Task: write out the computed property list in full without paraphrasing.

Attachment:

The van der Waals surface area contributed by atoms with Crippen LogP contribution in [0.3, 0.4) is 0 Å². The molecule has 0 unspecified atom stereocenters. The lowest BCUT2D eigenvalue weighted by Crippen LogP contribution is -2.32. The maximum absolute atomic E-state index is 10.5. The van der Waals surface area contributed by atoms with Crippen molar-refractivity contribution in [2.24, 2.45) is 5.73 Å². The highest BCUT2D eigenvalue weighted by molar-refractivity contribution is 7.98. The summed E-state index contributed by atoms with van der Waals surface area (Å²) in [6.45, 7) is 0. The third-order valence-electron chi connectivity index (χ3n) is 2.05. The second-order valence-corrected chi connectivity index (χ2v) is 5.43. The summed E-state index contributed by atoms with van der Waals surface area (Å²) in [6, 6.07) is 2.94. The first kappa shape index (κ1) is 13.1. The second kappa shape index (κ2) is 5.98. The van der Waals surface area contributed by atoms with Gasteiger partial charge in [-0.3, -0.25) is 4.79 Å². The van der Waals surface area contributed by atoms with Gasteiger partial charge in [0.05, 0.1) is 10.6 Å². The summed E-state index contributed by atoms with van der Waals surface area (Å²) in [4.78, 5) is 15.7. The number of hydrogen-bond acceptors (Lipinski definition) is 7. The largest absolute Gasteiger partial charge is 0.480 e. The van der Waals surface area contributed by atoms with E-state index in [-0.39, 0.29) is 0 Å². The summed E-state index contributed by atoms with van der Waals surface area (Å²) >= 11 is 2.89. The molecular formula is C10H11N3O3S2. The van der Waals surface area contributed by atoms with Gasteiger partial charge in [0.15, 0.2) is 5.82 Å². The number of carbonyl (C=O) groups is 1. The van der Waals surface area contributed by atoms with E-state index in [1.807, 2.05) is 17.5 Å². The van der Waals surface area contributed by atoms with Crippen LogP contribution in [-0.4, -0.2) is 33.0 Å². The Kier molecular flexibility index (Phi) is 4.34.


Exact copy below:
The van der Waals surface area contributed by atoms with Crippen LogP contribution in [0.3, 0.4) is 0 Å². The molecule has 0 unspecified atom stereocenters. The lowest BCUT2D eigenvalue weighted by Crippen LogP contribution is -2.32. The maximum absolute atomic E-state index is 10.5. The van der Waals surface area contributed by atoms with Crippen molar-refractivity contribution in [2.24, 2.45) is 5.73 Å². The highest BCUT2D eigenvalue weighted by molar-refractivity contribution is 7.98. The summed E-state index contributed by atoms with van der Waals surface area (Å²) in [6.45, 7) is 0. The third-order valence-electron chi connectivity index (χ3n) is 2.05. The second-order valence-corrected chi connectivity index (χ2v) is 5.43. The summed E-state index contributed by atoms with van der Waals surface area (Å²) in [6, 6.07) is 2.94. The first kappa shape index (κ1) is 13.1. The second kappa shape index (κ2) is 5.98. The van der Waals surface area contributed by atoms with Gasteiger partial charge in [-0.3, -0.25) is 4.79 Å². The van der Waals surface area contributed by atoms with Gasteiger partial charge in [0.05, 0.1) is 10.6 Å². The summed E-state index contributed by atoms with van der Waals surface area (Å²) in [4.78, 5) is 15.7. The number of hydrogen-bond acceptors (Lipinski definition) is 7. The largest absolute Gasteiger partial charge is 0.480 e. The van der Waals surface area contributed by atoms with E-state index in [-0.39, 0.29) is 0 Å². The summed E-state index contributed by atoms with van der Waals surface area (Å²) >= 11 is 2.89. The molecular formula is C10H11N3O3S2. The van der Waals surface area contributed by atoms with Gasteiger partial charge in [0.15, 0.2) is 5.82 Å². The number of carbonyl (C=O) groups is 1. The van der Waals surface area contributed by atoms with E-state index in [1.807, 2.05) is 17.5 Å². The van der Waals surface area contributed by atoms with Crippen LogP contribution in [-0.4, -0.2) is 33.0 Å². The Kier molecular flexibility index (Phi) is 4.34.